Amira Khoury, a fourth-year in world politics, has experienced a great deal of financial instability throughout her life.
At 17 years old, she said her family had to leave their home, forget all of their belongings and move into a hotel. Now, as a college student, she said she takes that experience with her and can see how Columbus, especially after the pandemic, is not supporting its houseless community.
She joined around 80 protesters outside the Greater Columbus Convention Center Wednesday to stand in solidarity with those who have experienced houselessness, urging the city to work on its housing crisis.
Since March 15, 2020, over 15,000 evictions have been filed in Columbus, according to Eviction Lab, a nationwide eviction database.
Ohio State’s chapter of Students for a Democratic Society hosted the protest with Columbus Stand Up, National Association of Social Workers in Ohio and Young Democratic Socialists of America.
Protesters had a list of demands, including calls for emergency rent stabilization, an increase in housing for residents who make less than $30,000 a year and an overall increase in the city’s budget for houselessness.
“There needs to be affordable housing,” Khoury said. “Housing is a right, not a privilege. We need to care about the people, not profit.”
Harper, a former candidate for Ohio’s Third Congressional District and founder of Columbus StandUp, said Columbus ignores the reality of the city’s houseless community and instead makes it seem as though there is progress, when there isn’t.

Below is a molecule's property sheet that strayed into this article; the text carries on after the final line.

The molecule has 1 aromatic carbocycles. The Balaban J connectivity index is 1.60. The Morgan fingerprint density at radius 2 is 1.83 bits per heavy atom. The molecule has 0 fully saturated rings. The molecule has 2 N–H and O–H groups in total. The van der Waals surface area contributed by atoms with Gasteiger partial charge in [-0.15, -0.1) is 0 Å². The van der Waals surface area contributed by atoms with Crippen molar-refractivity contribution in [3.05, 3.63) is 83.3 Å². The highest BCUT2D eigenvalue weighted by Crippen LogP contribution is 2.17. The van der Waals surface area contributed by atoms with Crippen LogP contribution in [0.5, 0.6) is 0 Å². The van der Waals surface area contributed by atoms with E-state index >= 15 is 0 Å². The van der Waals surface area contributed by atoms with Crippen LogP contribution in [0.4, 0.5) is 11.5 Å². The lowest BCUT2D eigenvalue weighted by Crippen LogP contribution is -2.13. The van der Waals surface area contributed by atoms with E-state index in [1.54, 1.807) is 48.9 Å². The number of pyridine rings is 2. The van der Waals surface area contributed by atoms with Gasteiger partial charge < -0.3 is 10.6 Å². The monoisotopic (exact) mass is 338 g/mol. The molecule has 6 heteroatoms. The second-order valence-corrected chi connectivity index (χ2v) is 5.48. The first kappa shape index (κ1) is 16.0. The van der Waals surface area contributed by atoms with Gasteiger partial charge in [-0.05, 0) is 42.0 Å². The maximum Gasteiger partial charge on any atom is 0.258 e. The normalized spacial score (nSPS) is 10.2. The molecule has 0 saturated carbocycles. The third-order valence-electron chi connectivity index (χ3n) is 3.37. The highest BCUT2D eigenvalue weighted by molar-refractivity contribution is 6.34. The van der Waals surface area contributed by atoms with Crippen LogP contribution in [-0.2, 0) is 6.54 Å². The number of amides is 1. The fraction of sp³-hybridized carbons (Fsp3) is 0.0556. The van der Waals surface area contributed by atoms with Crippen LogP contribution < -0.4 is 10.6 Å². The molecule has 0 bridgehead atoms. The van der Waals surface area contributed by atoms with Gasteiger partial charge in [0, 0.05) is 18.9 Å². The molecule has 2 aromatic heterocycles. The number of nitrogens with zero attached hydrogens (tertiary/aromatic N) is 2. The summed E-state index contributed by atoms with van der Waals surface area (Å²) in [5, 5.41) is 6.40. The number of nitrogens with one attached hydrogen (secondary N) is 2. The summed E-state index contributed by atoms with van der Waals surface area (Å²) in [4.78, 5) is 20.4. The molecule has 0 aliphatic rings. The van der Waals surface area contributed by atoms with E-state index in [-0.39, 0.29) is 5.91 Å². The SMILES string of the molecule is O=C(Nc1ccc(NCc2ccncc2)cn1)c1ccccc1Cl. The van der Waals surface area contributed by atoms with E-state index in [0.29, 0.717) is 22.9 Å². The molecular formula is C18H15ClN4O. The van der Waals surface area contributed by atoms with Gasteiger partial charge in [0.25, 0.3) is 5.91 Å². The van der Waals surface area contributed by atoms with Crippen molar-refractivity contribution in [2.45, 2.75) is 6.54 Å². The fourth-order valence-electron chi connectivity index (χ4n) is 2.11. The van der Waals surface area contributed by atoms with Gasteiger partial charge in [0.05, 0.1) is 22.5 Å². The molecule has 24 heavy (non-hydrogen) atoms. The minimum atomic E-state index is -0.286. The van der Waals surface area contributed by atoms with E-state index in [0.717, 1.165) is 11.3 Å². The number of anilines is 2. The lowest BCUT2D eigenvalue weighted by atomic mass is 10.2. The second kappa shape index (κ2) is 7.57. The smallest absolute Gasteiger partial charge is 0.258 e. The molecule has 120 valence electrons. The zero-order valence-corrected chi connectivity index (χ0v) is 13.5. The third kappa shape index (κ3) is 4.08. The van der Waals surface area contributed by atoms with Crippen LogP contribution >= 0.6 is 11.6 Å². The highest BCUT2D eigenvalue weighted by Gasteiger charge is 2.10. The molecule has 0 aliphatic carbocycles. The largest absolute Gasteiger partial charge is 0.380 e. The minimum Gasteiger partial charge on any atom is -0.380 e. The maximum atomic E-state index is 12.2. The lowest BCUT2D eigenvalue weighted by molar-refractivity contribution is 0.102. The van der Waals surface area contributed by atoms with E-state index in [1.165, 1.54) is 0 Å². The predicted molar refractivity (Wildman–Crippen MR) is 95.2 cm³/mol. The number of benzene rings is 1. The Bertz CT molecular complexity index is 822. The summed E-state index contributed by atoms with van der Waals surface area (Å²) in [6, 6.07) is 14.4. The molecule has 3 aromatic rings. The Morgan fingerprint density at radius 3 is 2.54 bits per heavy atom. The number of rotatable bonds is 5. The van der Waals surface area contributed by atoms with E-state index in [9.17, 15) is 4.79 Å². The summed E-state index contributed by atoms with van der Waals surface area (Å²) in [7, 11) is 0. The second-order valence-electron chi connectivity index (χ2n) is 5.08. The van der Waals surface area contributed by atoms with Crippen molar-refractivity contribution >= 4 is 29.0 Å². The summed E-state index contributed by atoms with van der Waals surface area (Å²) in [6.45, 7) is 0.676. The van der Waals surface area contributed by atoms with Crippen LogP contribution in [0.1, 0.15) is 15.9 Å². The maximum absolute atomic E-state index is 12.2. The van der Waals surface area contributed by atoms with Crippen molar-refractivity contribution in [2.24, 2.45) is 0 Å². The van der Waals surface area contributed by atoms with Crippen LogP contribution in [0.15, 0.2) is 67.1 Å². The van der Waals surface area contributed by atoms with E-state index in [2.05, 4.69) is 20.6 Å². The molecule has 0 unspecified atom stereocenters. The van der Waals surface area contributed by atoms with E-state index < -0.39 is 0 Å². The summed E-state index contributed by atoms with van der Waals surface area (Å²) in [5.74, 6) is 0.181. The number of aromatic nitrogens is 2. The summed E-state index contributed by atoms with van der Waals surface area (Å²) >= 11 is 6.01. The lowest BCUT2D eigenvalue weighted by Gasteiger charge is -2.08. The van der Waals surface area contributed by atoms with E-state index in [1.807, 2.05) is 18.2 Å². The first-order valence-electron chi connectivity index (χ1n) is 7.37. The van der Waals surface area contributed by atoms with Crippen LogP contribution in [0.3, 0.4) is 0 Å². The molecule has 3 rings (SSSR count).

“That’s Columbus, Ohio. That’s the reality of living here,” Harper said. “And a lot of people want to ignore that, and a lot of people want to make it seem that we have big shiny stadiums that are getting built and new apartments that nobody can afford to live in, and that’s what progress looks like, and that’s what success looks like, and we know that we will not accept this.”
Khoury said with the eviction moratorium — a legal delay in evictions from the pandemic — ending July 31, those who continue to experience financial instability are scared of what their future will hold.
Multiple speakers at the event shared personal stories of their experiences with houselessness, including a lack of a place to sleep, no job and a fear for the future. Tianna Frankenfield, a speaker who experienced houselessness, told those in attendance that she is just like everyone else and deserves the right to have a home.
“America doesn’t seem to think homeless people need help. They don’t realize that we’re just human beings,” Frankenfield said.
Mary Kidwell and Jessica Orozco contributed reporting.